“…when [God] utters His voice, there is a tumult of waters in the heavens, and He causes the clouds to ascend from the end of the earth; He makes lightning for the rain, and brings out the wind from His storehouses.”

Do you want to hear God’s voice?  Absorb yourself in a storm.  Study it, be freaked out by it.  You will get a good idea of what it’s like when the Lord of the Universe speaks.  

Storms, like all creation, are one way we know God exists, that He is creative, that the earth and universe are His invention, designed like a great cosmic theater in which He directs His play, the play that tells all creation who He is and what He’s all about.  As David says (Psalm 19:1):

“The heavens are telling of the glory of God; and their expanse is declaring the work of His hands.”

The Lessons of Storms

Not only do storms remind us that God is real and powerful, they also create opportunities for us to mature in faith.  First, storms show us the transience of possessions, exposing the magnitude and ugliness of our greed.  We never realize how much we love something until we lose it.  The loss we suffered with the Jordan tornado exposed all kinds of misplaced love for things that can’t last.  Jesus encouraged us to never let our life be defined by possessions (Luke 12:15):

“Beware, and be on your guard against every form of greed; for not even when one has an abundance does his life consist of his possessions.”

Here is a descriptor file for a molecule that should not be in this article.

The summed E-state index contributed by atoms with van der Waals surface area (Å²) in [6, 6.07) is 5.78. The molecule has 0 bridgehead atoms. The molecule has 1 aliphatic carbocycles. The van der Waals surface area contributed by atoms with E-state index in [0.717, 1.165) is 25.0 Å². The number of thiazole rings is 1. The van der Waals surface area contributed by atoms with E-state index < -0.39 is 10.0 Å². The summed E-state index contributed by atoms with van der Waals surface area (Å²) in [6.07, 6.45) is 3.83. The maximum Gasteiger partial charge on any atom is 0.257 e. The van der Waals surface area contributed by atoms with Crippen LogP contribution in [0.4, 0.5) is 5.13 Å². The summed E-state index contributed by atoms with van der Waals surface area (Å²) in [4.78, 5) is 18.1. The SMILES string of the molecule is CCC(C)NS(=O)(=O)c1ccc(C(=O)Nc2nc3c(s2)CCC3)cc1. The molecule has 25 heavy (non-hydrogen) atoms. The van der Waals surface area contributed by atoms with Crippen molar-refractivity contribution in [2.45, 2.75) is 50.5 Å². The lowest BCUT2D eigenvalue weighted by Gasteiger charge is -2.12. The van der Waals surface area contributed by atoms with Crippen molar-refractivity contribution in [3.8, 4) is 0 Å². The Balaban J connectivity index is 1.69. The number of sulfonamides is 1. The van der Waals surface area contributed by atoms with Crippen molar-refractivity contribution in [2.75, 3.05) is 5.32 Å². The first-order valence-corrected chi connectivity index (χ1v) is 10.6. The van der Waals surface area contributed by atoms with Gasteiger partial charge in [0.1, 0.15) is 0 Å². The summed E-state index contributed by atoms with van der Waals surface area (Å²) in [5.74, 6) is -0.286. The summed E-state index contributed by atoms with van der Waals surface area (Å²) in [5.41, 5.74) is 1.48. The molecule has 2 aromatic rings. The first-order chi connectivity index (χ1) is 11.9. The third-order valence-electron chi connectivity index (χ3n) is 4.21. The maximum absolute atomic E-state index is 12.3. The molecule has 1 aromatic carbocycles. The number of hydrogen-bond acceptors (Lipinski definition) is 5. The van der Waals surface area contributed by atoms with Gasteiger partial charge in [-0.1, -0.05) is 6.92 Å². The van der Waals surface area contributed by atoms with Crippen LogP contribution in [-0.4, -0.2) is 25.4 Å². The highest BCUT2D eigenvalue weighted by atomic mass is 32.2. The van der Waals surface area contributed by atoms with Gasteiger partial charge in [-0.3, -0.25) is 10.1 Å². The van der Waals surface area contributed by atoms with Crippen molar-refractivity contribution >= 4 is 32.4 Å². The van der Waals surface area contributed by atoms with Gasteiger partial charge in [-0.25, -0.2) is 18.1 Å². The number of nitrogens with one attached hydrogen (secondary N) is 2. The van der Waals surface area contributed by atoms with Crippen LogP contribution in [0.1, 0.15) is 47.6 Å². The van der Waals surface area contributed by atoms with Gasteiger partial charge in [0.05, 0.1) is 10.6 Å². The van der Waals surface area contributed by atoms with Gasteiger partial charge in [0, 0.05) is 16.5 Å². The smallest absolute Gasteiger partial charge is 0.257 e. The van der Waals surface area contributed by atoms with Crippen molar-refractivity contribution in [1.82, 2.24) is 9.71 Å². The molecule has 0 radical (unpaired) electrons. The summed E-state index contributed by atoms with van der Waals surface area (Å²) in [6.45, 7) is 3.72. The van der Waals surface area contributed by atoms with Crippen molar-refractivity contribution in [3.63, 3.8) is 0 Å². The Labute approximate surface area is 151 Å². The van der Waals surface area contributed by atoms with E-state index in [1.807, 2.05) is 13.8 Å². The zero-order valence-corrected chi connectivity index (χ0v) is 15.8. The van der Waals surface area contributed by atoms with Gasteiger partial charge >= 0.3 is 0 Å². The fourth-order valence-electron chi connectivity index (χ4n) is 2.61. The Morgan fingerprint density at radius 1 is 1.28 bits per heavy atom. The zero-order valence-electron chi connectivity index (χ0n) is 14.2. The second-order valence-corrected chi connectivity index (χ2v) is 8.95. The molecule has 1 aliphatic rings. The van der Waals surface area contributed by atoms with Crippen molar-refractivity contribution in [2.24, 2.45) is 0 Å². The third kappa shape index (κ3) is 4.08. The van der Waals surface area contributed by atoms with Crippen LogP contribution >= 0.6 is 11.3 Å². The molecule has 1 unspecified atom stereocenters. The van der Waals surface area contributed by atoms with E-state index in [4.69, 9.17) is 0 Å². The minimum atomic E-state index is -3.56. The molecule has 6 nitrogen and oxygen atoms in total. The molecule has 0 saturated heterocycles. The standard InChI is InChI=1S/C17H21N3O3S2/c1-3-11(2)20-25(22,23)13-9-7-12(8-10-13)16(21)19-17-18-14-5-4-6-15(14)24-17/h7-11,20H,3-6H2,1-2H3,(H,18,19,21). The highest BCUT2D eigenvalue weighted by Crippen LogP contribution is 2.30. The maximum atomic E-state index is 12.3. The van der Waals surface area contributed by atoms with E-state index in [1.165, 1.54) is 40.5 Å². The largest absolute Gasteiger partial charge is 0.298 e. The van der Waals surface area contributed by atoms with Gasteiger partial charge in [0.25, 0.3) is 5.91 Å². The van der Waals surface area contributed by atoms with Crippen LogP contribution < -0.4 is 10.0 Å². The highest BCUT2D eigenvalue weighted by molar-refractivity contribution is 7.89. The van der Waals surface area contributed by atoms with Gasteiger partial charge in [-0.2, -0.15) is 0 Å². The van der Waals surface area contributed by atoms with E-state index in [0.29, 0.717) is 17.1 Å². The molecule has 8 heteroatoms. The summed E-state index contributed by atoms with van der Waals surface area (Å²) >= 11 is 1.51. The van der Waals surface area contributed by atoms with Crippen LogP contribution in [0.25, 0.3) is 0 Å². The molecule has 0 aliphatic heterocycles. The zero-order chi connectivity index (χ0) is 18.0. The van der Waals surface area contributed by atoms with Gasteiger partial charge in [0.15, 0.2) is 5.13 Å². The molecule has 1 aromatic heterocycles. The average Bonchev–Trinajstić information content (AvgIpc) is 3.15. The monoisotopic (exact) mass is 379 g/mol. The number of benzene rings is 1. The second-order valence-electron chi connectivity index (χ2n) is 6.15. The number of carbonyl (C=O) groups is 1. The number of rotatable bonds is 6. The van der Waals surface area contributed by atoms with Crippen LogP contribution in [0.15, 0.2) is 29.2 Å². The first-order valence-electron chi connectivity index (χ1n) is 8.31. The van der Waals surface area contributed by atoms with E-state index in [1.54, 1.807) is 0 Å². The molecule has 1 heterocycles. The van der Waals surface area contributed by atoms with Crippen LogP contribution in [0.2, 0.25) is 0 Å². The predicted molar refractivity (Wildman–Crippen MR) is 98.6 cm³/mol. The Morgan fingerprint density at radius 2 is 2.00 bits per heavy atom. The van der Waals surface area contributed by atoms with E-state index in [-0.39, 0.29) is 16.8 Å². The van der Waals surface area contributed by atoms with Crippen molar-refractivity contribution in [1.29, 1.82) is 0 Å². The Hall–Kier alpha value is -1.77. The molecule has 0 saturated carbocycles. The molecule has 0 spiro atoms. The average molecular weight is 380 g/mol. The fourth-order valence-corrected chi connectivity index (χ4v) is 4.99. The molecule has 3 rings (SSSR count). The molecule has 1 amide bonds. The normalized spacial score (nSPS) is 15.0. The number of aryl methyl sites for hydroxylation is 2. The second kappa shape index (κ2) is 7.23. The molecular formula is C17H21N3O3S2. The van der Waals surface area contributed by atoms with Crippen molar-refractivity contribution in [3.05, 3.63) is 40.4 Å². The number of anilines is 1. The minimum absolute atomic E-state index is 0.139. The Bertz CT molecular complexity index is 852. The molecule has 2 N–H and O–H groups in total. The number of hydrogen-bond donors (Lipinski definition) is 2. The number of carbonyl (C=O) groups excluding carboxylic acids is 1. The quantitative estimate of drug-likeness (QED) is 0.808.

Secondly, storms create opportunities to give and receive love.  In the aftermath of the Jordan tornado, we were overwhelmed by the generous inpouring of money from family and friends, by the volunteers who offered their help and gave us a place to stay.  The Jordan tornado created an urgent need for us to depend on others–a need we never would have felt if our house had been spared.  It gave countless others opportunity to be generous–an opportunity that would not have materialized if that twister had continued its course due north rather than turning east so dramatically.  

As a result we no longer hold onto possessions quite as firmly as before.  And we cherish the memory of those who came to our aid in time of need.  My mom showed me the scrapbook she kept, with all the cards, letters and even a telegram from well-wishers.

Conclusion

Some speak of storms as the random confluence of scientific forces, or the work of “Mother Nature” or some other capricious and spiteful deity looking to wreak havoc and cause trouble.  Others argue that a loving God would never bring such turmoil and chaos on people. Both of these lines of reasoning reflect a general denial of the authority of God, a belief that weather is somehow out of God’s control.

Scripture tells us otherwise.  God takes full responsibility for storms.  He uses them to get our heads up out of the mundane, everyday busyness of life.  He uses them to create opportunities for us to value eternal things instead of material things, as well as opportunities for us to give and receive support.  

Forty-one years ago, for some magnificent, terrifying reason, God interposed Himself into our lives and turned it upside down.  We were touched by His finger, reminded that stuff doesn’t matter, and overwhelmed by generosity in our time of need.  

The next time you see a storm and hear those tornado sirens, give pause, reflect, and worship the Great God of the Universe who is directing that storm. Listen to His voice, and be overwhelmed with awe.

 

Notes:

  1. Less than 1% of all tornadoes are anticyclonic.